A peek into PBG

President’s bodyguard a part of Republic Day Ceremony.

Devasis Chattopadhyay
During every Republic Day celebration on New Delhi’s Rajpath, a group of finest horsemen attired in exquisite red coats, elegant golden sashes, and magnificent turbans accompany the President of India to the stage and give the order for the national anthem to begin. They are called the President’s Bodyguard (PBG) – the elite and senior-most household cavalry regiment of the Indian Army. There are some very interesting stories from the pages of history available about the PBG which would remind us not to meddle with our legacy of plurality and unity in diversity.
Most people don’t know that this regiment officially and proudly traces its roots and history in the Governor-General’s Bodyguard (GGBG) raised by Governor-General Warren Hastings of the British East India company (EIC) in Kolkata in 1773. While forming the GGBG in September 1773 Warren Hastings had handpicked 50 troopers from the Mughal Horse, a unit which was raised in 1760 by the local sardars of the then Bengal Presidency loyal to the EIC after the victory of the English in the Battle of Plassey over Nawab of Bengal Siraj-ud -Daulah and his French allies on 23 June 1757. Later, Raja Cheyt Singh of Varanasi provided another 50 horsemen that took the strength of the unit to 100.
The unit saw immediate action after its formation when it was deployed against the Sanyasis while they started a rebellion in Bengal in 1773. A reminder of this rebellion is in the Bengali novel Anandamath, written by India’s first modern novelist Bankim Chandra Chatterjee at a later date. Song – Vande Mataram – is a part of this book.
The next campaign of GGBG was against the Rohillas in April 1774. The GGBG was also present during the 3rd Mysore War against Tipu Sultan in between 1790 and 1792. In 1843, during the battle for the succession that erupted in Gwalior after the death of Maharaja Jankojirao Scindia, GGBG took an active part to achieve settlement. Internationally, the unit had taken part in various military conflicts including in World War I and II.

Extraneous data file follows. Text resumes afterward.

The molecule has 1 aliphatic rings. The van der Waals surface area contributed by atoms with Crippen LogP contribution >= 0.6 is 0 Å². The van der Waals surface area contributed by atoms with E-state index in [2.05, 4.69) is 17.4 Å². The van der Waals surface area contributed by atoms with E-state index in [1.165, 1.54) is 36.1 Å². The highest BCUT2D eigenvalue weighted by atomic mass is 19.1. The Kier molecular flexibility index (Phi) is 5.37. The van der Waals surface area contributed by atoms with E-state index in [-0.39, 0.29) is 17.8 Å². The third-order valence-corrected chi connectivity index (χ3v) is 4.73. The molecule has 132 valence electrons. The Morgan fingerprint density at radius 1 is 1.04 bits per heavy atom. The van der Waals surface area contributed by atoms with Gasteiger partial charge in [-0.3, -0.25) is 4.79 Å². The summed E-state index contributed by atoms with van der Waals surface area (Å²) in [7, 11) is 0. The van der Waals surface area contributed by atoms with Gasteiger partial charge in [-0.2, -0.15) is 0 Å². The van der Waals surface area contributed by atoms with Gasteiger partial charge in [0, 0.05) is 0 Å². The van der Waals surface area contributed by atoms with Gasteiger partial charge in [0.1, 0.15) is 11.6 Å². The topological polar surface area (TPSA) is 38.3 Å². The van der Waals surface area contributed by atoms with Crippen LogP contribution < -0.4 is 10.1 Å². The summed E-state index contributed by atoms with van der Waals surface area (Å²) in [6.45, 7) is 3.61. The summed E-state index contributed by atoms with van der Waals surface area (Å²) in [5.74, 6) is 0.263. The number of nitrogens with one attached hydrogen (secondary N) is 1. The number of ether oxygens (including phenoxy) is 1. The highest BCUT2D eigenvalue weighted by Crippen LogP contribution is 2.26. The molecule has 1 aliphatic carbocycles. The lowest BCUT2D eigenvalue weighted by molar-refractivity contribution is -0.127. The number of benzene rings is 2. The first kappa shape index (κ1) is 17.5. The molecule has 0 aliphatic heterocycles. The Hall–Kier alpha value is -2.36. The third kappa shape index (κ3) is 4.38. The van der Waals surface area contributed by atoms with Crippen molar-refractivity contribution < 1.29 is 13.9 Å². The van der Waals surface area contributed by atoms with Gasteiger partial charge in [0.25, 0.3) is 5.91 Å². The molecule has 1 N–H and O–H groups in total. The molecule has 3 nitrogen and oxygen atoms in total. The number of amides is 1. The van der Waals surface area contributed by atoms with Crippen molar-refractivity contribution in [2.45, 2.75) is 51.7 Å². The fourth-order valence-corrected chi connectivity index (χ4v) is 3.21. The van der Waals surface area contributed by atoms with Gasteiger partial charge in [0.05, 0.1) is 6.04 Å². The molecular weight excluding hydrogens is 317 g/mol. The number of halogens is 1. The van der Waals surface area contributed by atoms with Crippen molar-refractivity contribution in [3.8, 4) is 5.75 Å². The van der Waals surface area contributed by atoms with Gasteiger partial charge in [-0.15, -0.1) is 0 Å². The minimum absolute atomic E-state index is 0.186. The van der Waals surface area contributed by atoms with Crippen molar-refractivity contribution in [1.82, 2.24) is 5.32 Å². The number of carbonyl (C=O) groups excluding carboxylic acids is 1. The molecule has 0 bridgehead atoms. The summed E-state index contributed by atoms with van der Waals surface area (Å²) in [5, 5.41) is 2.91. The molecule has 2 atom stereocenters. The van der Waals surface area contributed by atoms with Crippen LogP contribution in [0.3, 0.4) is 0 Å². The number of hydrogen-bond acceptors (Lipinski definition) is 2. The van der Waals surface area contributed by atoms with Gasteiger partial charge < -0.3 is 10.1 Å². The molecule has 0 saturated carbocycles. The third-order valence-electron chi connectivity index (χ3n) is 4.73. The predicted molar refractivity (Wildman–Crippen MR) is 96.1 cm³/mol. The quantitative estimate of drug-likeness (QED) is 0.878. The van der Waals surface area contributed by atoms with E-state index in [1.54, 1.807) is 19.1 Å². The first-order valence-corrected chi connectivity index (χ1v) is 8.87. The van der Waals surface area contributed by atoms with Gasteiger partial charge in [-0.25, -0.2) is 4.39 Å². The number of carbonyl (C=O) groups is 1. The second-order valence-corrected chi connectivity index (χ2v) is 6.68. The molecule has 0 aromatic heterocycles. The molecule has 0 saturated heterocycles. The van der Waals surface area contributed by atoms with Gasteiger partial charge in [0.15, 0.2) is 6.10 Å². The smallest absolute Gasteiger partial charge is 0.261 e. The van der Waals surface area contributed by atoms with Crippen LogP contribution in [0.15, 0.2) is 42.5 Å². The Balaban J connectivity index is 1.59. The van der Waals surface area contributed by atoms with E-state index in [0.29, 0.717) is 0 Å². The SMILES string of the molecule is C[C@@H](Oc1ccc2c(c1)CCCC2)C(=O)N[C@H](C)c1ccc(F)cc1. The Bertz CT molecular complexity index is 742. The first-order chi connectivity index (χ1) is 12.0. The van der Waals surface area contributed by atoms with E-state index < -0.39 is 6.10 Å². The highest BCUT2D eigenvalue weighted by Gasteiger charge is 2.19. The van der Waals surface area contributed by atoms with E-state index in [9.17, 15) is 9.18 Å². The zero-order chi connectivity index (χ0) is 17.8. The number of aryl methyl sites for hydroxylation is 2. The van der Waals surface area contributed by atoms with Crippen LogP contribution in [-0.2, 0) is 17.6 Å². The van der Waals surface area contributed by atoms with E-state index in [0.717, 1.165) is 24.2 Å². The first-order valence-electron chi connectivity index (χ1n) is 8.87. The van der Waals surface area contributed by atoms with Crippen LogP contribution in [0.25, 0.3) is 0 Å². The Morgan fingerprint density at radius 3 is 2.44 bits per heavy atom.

With our independence came the partition of the nation. It also divided the armed forces in a 2:1 ratio between India and Pakistan. GGBG was no exception. The Muslim members of the unit went to Pakistan, and Sikhs, Jats, and Rajputs stayed with in the Indian Army. The title of the regiment remained GGBG till 26 January 1950, when India became a republic and the GGBG became the President’s Bodyguard – in short – PBG.
After the division of other assets of the regiment, when it came to the gold-plated buggy of the British Viceroy, which was a part of this unit’s assets, both India and Pakistan wanted it. To decide the fate of the buggy, both sides tossed a coin and India got the buggy. The President of India uses the buggy during ceremonial occasions even now. The current Indian President Ram Nath Kovind took the historic buggy ride from the Rashtrapati Bhavan to the Parliament House for his oath-taking ceremony, as did his predecessor Pranab Mukherjee during his oath-taking ceremony. And both the Presidents used this buggy to attend the Republic Day parade as well.